[151] Hist. Greece, Vol. II. p. 208.

As for Wolf's objection, that the Iliad and Odyssey are too long to have been preserved by memory, it may be met by a simple denial. It is a strange objection indeed, coming from a man of Wolf's retentive memory. I do not see how the acquisition of the two poems can be regarded as such a very arduous task; and if literature were as scanty now as in Greek antiquity, there are doubtless many scholars who would long since have had them at their tongues' end. Sir G. C. Lewis, with but little conscious effort, managed to carry in his head a very considerable portion of Greek and Latin classic literature; and Niebuhr (who once restored from recollection a book of accounts which had been accidentally destroyed) was in the habit of referring to book and chapter of an ancient author without consulting his notes. Nay, there is Professor Sophocles, of Harvard University, who, if you suddenly stop and interrogate him in the street, will tell you just how many times any given Greek word occurs in Thukydides, or in AEschylos, or in Plato, and will obligingly rehearse for you the context. If all extant copies of the Homeric poems were to be gathered together and burnt up to-day, like Don Quixote's library, or like those Arabic manuscripts of which Cardinal Ximenes made a bonfire in the streets of Granada, the poems could very likely be reproduced and orally transmitted for several generations; and much easier must it have been for the Greeks to preserve these books, which their imagination invested with a quasi-sanctity, and which constituted the greater part of the literary furniture of their minds. In Xenophon's time there were educated gentlemen at Athens who could repeat both Iliad and Odyssey verbatim. (Xenoph. Sympos., III. 5.) Besides this, we know that at Chios there was a company of bards, known as Homerids, whose business it was to recite these poems from memory; and from the edicts of Solon and the Sikyonian Kleisthenes (Herod., V. 67), we may infer that the case was the same in other parts of Greece. Passages from the Iliad used to be sung at the Pythian festivals, to the accompaniment of the harp (Athenaeus, XIV. 638), and in at least two of the Ionic islands of the AEgaean there were regular competitive exhibitions by trained young men, at which prizes were given to the best reciter. The difficulty of preserving the poems, under such circumstances, becomes very insignificant; and the Wolfian argument quite vanishes when we reflect that it would have been no easier to preserve a dozen or twenty short poems than two long ones. Nay, the coherent, orderly arrangement of the Iliad and Odyssey would make them even easier to remember than a group of short rhapsodies not consecutively arranged.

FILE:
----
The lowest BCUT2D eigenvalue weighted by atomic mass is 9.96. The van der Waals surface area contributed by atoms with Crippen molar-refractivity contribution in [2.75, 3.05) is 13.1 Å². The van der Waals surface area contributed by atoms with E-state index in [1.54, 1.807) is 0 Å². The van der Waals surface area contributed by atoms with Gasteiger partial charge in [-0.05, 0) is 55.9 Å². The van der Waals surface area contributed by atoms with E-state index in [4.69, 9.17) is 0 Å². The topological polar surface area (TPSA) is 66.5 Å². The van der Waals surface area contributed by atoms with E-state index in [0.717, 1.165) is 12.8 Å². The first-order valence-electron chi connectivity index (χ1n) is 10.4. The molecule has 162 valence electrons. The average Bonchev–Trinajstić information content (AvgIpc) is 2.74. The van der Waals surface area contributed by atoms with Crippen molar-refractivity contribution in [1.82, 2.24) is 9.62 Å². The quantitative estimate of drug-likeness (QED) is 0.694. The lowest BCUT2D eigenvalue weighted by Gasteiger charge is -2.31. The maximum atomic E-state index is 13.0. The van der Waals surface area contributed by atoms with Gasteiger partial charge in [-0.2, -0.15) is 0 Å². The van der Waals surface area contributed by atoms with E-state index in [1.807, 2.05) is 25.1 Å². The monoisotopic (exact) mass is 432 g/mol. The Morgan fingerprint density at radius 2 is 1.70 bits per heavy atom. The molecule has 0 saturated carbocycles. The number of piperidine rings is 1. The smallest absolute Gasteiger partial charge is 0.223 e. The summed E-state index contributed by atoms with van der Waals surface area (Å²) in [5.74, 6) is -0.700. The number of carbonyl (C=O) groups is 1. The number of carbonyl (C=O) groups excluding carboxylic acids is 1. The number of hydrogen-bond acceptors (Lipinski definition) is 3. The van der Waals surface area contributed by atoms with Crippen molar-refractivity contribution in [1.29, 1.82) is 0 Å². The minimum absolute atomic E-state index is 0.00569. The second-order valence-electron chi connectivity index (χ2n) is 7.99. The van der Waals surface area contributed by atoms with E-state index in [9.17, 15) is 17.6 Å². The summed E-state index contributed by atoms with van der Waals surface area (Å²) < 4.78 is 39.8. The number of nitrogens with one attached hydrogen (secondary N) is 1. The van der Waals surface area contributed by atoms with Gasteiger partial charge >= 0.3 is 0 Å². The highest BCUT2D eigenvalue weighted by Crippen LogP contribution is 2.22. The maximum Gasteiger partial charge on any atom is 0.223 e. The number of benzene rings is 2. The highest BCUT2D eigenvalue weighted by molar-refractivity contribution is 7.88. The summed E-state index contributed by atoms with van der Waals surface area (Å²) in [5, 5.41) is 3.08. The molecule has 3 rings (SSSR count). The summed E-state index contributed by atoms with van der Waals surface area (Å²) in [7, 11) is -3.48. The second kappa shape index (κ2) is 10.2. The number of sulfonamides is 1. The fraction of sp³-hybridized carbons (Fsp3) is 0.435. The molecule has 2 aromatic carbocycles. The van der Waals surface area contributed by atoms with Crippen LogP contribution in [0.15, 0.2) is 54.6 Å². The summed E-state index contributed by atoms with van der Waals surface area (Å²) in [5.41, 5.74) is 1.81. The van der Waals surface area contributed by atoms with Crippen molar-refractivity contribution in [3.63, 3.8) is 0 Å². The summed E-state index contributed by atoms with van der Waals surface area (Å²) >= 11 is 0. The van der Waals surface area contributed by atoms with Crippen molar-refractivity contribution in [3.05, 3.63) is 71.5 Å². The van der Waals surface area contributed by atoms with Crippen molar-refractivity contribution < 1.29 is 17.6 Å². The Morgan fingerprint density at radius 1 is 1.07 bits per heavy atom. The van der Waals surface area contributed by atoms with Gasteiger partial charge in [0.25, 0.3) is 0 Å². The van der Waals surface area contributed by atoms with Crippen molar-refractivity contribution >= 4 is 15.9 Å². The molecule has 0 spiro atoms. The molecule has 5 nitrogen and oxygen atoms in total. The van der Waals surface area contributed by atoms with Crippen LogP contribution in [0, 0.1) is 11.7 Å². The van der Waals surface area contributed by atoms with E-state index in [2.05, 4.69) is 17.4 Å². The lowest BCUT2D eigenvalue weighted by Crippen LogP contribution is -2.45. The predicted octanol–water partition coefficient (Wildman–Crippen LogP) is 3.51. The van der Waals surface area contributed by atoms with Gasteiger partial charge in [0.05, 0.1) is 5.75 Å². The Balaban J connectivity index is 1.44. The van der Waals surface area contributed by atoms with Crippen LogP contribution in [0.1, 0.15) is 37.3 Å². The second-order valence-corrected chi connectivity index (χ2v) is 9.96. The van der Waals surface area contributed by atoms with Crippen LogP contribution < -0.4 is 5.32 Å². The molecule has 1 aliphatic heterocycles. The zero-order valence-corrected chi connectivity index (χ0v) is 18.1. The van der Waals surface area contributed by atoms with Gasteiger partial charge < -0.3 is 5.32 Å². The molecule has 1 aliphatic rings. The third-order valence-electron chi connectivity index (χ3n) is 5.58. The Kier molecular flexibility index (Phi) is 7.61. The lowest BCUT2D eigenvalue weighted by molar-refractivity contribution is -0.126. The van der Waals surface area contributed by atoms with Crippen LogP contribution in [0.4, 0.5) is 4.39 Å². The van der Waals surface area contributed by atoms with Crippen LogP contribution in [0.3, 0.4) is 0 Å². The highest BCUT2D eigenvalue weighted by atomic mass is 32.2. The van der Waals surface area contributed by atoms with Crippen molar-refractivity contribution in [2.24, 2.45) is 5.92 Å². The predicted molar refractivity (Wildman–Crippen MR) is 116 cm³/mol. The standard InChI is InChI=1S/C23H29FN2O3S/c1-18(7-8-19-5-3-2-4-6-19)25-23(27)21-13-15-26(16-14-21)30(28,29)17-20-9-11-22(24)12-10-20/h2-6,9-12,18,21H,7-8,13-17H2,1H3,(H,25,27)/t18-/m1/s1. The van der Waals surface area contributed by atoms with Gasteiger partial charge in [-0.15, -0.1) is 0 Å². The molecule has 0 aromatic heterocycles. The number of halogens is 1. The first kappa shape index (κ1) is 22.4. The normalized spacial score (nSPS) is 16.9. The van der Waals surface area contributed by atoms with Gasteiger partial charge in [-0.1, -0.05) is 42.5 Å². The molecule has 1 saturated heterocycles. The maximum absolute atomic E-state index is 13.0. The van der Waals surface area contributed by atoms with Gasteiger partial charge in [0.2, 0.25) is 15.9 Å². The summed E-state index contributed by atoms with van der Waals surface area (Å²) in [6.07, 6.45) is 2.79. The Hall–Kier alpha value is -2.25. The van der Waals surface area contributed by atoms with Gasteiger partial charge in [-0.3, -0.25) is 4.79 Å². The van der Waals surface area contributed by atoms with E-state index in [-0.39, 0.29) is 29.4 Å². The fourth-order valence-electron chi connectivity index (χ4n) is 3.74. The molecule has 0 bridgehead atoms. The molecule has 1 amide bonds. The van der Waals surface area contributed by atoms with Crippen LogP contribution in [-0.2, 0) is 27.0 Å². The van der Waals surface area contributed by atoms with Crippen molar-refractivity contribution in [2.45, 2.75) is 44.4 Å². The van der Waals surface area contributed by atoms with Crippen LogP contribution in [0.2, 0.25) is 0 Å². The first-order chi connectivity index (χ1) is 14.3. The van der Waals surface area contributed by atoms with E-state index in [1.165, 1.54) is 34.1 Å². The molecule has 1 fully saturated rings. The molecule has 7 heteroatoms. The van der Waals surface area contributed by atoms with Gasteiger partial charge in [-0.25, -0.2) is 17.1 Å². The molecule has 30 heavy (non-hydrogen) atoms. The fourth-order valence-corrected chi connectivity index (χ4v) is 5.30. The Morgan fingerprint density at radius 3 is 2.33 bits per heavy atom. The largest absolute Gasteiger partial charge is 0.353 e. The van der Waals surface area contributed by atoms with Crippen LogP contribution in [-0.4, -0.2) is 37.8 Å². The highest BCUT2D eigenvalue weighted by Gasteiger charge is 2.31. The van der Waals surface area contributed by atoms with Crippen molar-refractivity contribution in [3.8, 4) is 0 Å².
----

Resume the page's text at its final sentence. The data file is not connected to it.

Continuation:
top: 528step on: 6877